by Alex Cosper
Take a virtual tour of Sacramento at SacTV.com
see also American Radio History
see also KZAP, KROY, KSFM, KWOD, KRXQ, KNDE, K108, index
The commercialization of FM
With the improved technology of FM reception which dramatically increased the band's popularity, radio owners began to move away from eclectic programming and shift to tighter programming of popular hits, which had been the hallmark of AM radio. In January 1979, after an ownership change at KZAP from New Day Broadcasting to Western Cities, they fired Program Director Robert Williams and replaced him with Chris Miller. One by one they fired most of the jocks except for Charlie Weiss, who ended up working off and on for the station in every decade from the sixties through the nineties. KZAP immediately moved away from its wide-open rock format of thousands of songs and cut the list to just hundreds of songs by the most popular rock acts. The result was that KZAP became one of the top-rated stations in town for the next decade.
Earth Radio also dumped their eclectic rock format in September 1979 in favor of disco. Program Director Dennis Newhall was let go and took the same position at KROY-FM under Operations Manager Richard W. Irwin (who has an interesting radio history site at www.reelradio.com). Several other staff members were let go as the station dropped the "Earth Radio" name and took on the identity of "FM 102" while retaining the KSFM call letters. The format followed the pop charts, which had become flooded with dance hits. The new regime, consulted by Jerry Clifton, delivered ratings that not only put FM 102 ahead of KROY and all other top 40 competitors within a year, but also among the top stations in the market for years to come.
FM102 and KWOD play the hits in the eighties
The king of all formats throughout the eighties was still considered top 40 in the music industry, although rock radio had proven to be a legitimate culture existing outside of the mainstream. In the industry top 40 was now called Contemporary Hit Radio or CHR, coined by the industry trade magazine Radio & Records. The CHR showdown in town was between FM 102 and KWOD (106.5 FM), which debuted as a jazz station in 1977, but within a few years was playing the latest hits on the pop charts. KWOD was one of the last independently-owned stations in town under the Ed Stolz company Royce International Broadcasting. Several of the jocks had spent time on the air at KROY including Tom Chase, Mr. Ed, Dave Diamond, Dean Stevens and Russ "Mooseman" Martin. Sports reporter Ken Gimblin had also done KROY sports in the seventies before starting his own service for several media outlets including KWOD. In 1983 KSFM's morning show was Billy Manders up against KWOD's Doug Masters. Within a year both stations would create new morning shows, with Chris Collins and the Morning Zoo on FM 102 while Doug Masters teamed up with Marty Johnson as the "Masters & Johnson Morning Radio Clinic" on KWOD.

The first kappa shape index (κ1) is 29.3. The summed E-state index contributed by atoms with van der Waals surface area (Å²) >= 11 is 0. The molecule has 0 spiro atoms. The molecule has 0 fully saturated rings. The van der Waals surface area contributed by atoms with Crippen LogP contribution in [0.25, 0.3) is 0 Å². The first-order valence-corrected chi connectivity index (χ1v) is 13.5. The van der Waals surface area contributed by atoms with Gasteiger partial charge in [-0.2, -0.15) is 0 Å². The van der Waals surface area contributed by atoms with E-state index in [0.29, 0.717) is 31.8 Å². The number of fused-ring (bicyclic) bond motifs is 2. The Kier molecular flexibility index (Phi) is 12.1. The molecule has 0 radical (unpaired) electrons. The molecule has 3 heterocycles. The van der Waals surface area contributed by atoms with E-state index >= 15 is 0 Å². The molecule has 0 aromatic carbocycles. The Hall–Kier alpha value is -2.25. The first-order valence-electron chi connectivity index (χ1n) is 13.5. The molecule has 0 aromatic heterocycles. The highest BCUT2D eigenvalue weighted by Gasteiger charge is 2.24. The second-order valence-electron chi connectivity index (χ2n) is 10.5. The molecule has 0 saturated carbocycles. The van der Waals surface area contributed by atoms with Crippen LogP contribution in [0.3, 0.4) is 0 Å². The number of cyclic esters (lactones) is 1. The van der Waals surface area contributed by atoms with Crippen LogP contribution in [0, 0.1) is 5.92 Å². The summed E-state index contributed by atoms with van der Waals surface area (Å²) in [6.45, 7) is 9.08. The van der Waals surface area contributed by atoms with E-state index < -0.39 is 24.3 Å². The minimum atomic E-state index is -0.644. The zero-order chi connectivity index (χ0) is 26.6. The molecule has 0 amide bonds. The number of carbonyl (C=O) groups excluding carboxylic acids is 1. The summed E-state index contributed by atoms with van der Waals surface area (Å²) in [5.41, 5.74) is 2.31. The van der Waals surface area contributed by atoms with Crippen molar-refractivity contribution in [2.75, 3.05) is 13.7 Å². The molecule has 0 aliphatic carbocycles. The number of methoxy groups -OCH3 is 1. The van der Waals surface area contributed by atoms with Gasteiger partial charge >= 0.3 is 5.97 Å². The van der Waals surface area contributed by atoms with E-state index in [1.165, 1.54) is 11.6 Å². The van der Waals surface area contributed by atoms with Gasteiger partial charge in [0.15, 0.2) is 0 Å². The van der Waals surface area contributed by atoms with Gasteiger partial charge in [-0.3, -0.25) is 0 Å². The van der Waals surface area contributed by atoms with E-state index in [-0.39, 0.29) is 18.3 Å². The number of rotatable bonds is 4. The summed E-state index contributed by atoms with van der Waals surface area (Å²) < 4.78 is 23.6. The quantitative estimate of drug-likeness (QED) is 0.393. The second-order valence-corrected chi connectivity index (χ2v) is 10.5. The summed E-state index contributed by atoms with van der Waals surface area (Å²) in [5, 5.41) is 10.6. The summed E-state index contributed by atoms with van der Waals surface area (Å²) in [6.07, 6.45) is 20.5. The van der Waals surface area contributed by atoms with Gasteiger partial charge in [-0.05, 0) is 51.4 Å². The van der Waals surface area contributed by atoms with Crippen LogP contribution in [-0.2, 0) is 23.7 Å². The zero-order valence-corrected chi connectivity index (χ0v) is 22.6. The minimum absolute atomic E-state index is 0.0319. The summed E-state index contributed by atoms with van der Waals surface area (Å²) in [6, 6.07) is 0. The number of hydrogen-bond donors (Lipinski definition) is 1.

The Morning Zoo's Chris Collins and Mike Reynolds lead the market
Chris Collins worked on air at KKIQ in Livermore when Mike Preston, the Production Director of FM 102, and the PD began listening in December 1979 to Chris' afternoon show, leading to him getting hired in early March 1980 at FM 102. Collins started out doing weekend overnights but began doing mornings on June 1, 1983 as the Morning Zoo was born with Mike Reynolds. The show was a smash and helped lead the station to the top of the ratings. It would be a long successful ride as "FM 102."
Program Director Rick Gillette led the station to the top of the Sacramento Arbitron ratings. Collins was Gillette's Music Director. Collins says in 2010, "Gillette and I were like two peas in a pod ... both fired up about everything and unafraid to say and do what needed to be done. I thought Gillette was a great night jock, one of the best I've ever heard or worked with. I thought he was the perfect piece of the puzzle to take us to the top. I cleared the table so Rick could come in, interview, and get the job." Collins did not click with the previous PD, who he complained about to management because he "pushed too hard," leading to a change. Collins asserts "Gillette was and is visionary, courageous and wired just a bit awkwardly to understand how 'vibe' works and resonates."